Alice: I first started practicing yoga in the Bikram (Bishnu Gosh) tradition. My early exposure to yoga was a very regimented and rigid practice. I’m still trying to figure out why I took to a style where teachers are known to loudly invite you to “fall back” in your backward bends. My low back hurts just thinking of it. What I took from it, however, was a basic understanding of alignment and breath and love for the practice. I dreaded the Vinyasa flow style at first, because my upper body strength was very limited. For many years, I had focused on balancing and building low body strength, yet upon being introduced to Vinyasa, I realized that I could not hold a proper plank. As soon as I saw flow’s potential for creativity and fun, I fell in love and never looked back.
I’ve also enjoyed taking the Iyengar classes in my own practice, just because of the focus on proper alignment. It all begins with safely setting up a pose from the ground up and Iyengar was the master. Although the former Bikram student in me enjoys the sporadic “beat up” of an Ashtanga class, I’ve more recently migrated towards restorative and therapeutic sessions in my own personal practice.
As far as international influences, I haven’t had any yet. But at the risk of sounding egotistic, I’ll say that since yoga is in its infancy back home, maybe I can be an inspiration to some of my co-nationals. I have to say that ever since getting into yoga, my friends and family in Romania have become increasingly supportive and inquisitive about the practice.
Rozanne: What are a few of the most important lessons you hope to teach your students, and what are a few examples of lessons you have learned from your students?
Alice: One lesson I learned from my students is again to just be myself. With so many yoga teachers completing their certifications daily, teaching yoga has become a popularity contest. It’s easy for to get trapped into chasing numbers. I’ve seen it all, the DJ’s, the flutes, the harps, the drums, and all kinds of other gimmicks aimed at increasing class size and teacher popularity. And while all these things are nice treats with an already good teacher, they will not turn you into a good teacher. I’ve learned that as long as you keep your students safe and are true to yourself and true to what yoga is fundamentally, the students that are supposed find you, will find you. Connection is an intangible that cannot be faked in any relationship including the teacher-student one. Those who connect with you will stay, those who don’t will move on.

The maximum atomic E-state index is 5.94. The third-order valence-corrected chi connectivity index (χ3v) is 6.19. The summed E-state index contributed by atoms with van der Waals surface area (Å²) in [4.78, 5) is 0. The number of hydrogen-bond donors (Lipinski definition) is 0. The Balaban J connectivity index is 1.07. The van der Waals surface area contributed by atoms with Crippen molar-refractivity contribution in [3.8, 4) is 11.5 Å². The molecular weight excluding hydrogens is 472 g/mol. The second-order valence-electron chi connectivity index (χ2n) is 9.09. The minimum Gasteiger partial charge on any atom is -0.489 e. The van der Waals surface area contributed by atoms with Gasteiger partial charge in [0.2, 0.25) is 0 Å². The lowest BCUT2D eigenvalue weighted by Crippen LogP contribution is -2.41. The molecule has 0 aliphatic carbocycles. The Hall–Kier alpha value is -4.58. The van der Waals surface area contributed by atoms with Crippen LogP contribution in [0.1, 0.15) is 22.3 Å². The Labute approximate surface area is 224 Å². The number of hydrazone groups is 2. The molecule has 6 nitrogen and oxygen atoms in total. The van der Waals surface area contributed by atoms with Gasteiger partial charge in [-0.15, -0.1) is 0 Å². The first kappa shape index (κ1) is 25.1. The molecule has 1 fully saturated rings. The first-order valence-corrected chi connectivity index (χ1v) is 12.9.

I have so many more lessons to learn myself. I’m barely tapping the surface. The one thing I hope students get out of my class is that yoga is one of the few, if not the only practice, that allows you to be YOU. There’s no competition with your fellow yogi, no competition with yourself as you were yesterday or will be tomorrow. Yoga is a journey into self-discovery and ultimately self-acceptance.
Rozanne: We’ve heard that you are enrolled in the Yoga Therapy Program at Loyola Marymount University. Why Yoga Therapy?
Alice: Safety. As soon as I heard about the Yoga Therapy program, I knew that it was right path for me. My main goal is to keep my students safe. The more I learn about the body, its potential as well as limitations caused by injuries, disabilities and aging, the more people I can succeed in helping. Also, I was inspired by Noelle Sumaya’s own journey into Yoga Therapy and upon observing her growth as a teacher after completing the first year of the program, I sought it for myself and in turn for my students.